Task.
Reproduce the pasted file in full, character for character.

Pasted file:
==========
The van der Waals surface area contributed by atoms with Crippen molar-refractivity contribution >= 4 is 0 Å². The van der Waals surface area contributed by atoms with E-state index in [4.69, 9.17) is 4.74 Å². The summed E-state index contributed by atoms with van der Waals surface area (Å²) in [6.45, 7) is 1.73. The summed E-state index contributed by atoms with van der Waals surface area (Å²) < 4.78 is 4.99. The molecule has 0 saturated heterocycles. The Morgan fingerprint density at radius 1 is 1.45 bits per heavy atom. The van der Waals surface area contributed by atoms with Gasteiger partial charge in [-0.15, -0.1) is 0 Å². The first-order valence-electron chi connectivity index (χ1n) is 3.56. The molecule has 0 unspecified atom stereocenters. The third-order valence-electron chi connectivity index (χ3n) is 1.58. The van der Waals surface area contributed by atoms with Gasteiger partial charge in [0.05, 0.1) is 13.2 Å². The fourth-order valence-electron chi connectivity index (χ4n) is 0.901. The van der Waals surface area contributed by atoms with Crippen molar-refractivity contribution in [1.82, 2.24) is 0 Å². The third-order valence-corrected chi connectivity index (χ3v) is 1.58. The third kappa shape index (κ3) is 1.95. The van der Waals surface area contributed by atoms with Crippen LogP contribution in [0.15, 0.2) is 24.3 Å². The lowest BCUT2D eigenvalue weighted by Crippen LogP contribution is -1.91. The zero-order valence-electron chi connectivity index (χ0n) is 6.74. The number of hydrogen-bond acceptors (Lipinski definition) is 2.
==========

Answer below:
The van der Waals surface area contributed by atoms with Crippen molar-refractivity contribution >= 4 is 0 Å². The van der Waals surface area contributed by atoms with E-state index in [4.69, 9.17) is 4.74 Å². The summed E-state index contributed by atoms with van der Waals surface area (Å²) in [6.45, 7) is 1.73. The summed E-state index contributed by atoms with van der Waals surface area (Å²) < 4.78 is 4.99. The molecule has 0 saturated heterocycles. The Morgan fingerprint density at radius 1 is 1.45 bits per heavy atom. The van der Waals surface area contributed by atoms with Gasteiger partial charge in [-0.15, -0.1) is 0 Å². The first-order valence-electron chi connectivity index (χ1n) is 3.56. The molecule has 0 unspecified atom stereocenters. The third-order valence-electron chi connectivity index (χ3n) is 1.58. The van der Waals surface area contributed by atoms with Gasteiger partial charge in [0.05, 0.1) is 13.2 Å². The fourth-order valence-electron chi connectivity index (χ4n) is 0.901. The van der Waals surface area contributed by atoms with Crippen molar-refractivity contribution in [1.82, 2.24) is 0 Å². The third-order valence-corrected chi connectivity index (χ3v) is 1.58. The third kappa shape index (κ3) is 1.95. The van der Waals surface area contributed by atoms with Crippen LogP contribution in [0.15, 0.2) is 24.3 Å². The lowest BCUT2D eigenvalue weighted by Crippen LogP contribution is -1.91. The zero-order valence-electron chi connectivity index (χ0n) is 6.74. The number of hydrogen-bond acceptors (Lipinski definition) is 2.